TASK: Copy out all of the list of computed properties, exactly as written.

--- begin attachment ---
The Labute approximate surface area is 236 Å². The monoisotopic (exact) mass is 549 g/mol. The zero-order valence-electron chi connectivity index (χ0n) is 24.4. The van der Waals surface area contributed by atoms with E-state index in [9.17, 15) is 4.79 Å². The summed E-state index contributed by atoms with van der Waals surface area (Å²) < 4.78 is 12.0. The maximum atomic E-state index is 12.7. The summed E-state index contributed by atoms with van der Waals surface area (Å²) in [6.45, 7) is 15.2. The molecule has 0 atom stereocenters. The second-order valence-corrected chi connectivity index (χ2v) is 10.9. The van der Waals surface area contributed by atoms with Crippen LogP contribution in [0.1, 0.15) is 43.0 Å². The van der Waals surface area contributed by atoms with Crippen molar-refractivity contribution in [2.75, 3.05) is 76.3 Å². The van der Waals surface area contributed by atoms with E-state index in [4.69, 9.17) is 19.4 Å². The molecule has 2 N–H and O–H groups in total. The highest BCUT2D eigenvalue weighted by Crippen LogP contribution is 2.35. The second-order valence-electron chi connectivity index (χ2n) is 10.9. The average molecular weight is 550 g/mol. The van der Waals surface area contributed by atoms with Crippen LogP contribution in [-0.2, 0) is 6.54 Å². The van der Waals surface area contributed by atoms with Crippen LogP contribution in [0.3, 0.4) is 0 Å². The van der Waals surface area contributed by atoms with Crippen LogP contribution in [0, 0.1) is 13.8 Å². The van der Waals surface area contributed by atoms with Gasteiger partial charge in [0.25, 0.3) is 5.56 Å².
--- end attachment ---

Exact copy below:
The Labute approximate surface area is 236 Å². The monoisotopic (exact) mass is 549 g/mol. The zero-order valence-electron chi connectivity index (χ0n) is 24.4. The van der Waals surface area contributed by atoms with E-state index in [9.17, 15) is 4.79 Å². The summed E-state index contributed by atoms with van der Waals surface area (Å²) < 4.78 is 12.0. The maximum atomic E-state index is 12.7. The summed E-state index contributed by atoms with van der Waals surface area (Å²) in [6.45, 7) is 15.2. The molecule has 0 atom stereocenters. The second-order valence-corrected chi connectivity index (χ2v) is 10.9. The van der Waals surface area contributed by atoms with Crippen LogP contribution in [0.1, 0.15) is 43.0 Å². The van der Waals surface area contributed by atoms with Crippen molar-refractivity contribution in [2.75, 3.05) is 76.3 Å². The van der Waals surface area contributed by atoms with E-state index in [4.69, 9.17) is 19.4 Å². The molecule has 2 N–H and O–H groups in total. The highest BCUT2D eigenvalue weighted by Crippen LogP contribution is 2.35. The second-order valence-electron chi connectivity index (χ2n) is 10.9. The average molecular weight is 550 g/mol. The van der Waals surface area contributed by atoms with Crippen LogP contribution in [-0.2, 0) is 6.54 Å². The van der Waals surface area contributed by atoms with Crippen LogP contribution in [0.3, 0.4) is 0 Å². The van der Waals surface area contributed by atoms with Crippen LogP contribution in [0, 0.1) is 13.8 Å². The van der Waals surface area contributed by atoms with Gasteiger partial charge in [0.25, 0.3) is 5.56 Å².